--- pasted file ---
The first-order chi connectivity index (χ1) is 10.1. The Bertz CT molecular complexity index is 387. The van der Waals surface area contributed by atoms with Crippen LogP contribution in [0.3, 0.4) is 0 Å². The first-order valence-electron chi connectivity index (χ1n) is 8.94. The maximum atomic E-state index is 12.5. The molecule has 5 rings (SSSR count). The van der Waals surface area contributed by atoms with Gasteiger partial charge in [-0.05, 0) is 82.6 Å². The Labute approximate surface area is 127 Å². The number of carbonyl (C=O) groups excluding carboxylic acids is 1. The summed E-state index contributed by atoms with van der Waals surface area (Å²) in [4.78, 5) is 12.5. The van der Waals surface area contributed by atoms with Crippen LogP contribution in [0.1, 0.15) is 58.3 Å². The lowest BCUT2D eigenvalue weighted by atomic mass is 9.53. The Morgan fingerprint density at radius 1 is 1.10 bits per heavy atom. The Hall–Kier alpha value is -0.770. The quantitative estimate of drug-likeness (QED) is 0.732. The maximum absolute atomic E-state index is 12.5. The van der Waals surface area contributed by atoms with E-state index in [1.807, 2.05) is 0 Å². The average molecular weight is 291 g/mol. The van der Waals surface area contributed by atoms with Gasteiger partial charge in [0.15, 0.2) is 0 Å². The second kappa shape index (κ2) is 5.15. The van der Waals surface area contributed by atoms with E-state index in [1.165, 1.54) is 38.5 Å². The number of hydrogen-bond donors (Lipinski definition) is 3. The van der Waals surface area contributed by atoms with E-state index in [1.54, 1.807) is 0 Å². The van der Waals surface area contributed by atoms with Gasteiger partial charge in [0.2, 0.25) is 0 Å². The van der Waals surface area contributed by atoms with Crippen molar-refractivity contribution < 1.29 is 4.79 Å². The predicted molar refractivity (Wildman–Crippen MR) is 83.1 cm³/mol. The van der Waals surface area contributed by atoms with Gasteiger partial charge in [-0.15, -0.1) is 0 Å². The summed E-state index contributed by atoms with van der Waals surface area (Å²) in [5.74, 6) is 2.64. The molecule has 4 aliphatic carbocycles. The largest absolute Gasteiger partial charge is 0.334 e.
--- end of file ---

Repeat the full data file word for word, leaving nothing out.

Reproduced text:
The first-order chi connectivity index (χ1) is 10.1. The Bertz CT molecular complexity index is 387. The van der Waals surface area contributed by atoms with Crippen LogP contribution in [0.3, 0.4) is 0 Å². The first-order valence-electron chi connectivity index (χ1n) is 8.94. The maximum atomic E-state index is 12.5. The molecule has 5 rings (SSSR count). The van der Waals surface area contributed by atoms with Gasteiger partial charge in [-0.05, 0) is 82.6 Å². The Labute approximate surface area is 127 Å². The number of carbonyl (C=O) groups excluding carboxylic acids is 1. The summed E-state index contributed by atoms with van der Waals surface area (Å²) in [4.78, 5) is 12.5. The van der Waals surface area contributed by atoms with Crippen LogP contribution in [0.1, 0.15) is 58.3 Å². The lowest BCUT2D eigenvalue weighted by atomic mass is 9.53. The Morgan fingerprint density at radius 1 is 1.10 bits per heavy atom. The Hall–Kier alpha value is -0.770. The quantitative estimate of drug-likeness (QED) is 0.732. The maximum absolute atomic E-state index is 12.5. The van der Waals surface area contributed by atoms with E-state index in [1.807, 2.05) is 0 Å². The average molecular weight is 291 g/mol. The van der Waals surface area contributed by atoms with Gasteiger partial charge in [0.15, 0.2) is 0 Å². The second kappa shape index (κ2) is 5.15. The van der Waals surface area contributed by atoms with E-state index in [1.165, 1.54) is 38.5 Å². The number of hydrogen-bond donors (Lipinski definition) is 3. The van der Waals surface area contributed by atoms with E-state index in [1.54, 1.807) is 0 Å². The van der Waals surface area contributed by atoms with Gasteiger partial charge in [0.2, 0.25) is 0 Å². The van der Waals surface area contributed by atoms with Crippen molar-refractivity contribution < 1.29 is 4.79 Å². The predicted molar refractivity (Wildman–Crippen MR) is 83.1 cm³/mol. The van der Waals surface area contributed by atoms with Gasteiger partial charge in [-0.15, -0.1) is 0 Å². The summed E-state index contributed by atoms with van der Waals surface area (Å²) in [5.74, 6) is 2.64. The molecule has 4 aliphatic carbocycles. The largest absolute Gasteiger partial charge is 0.334 e.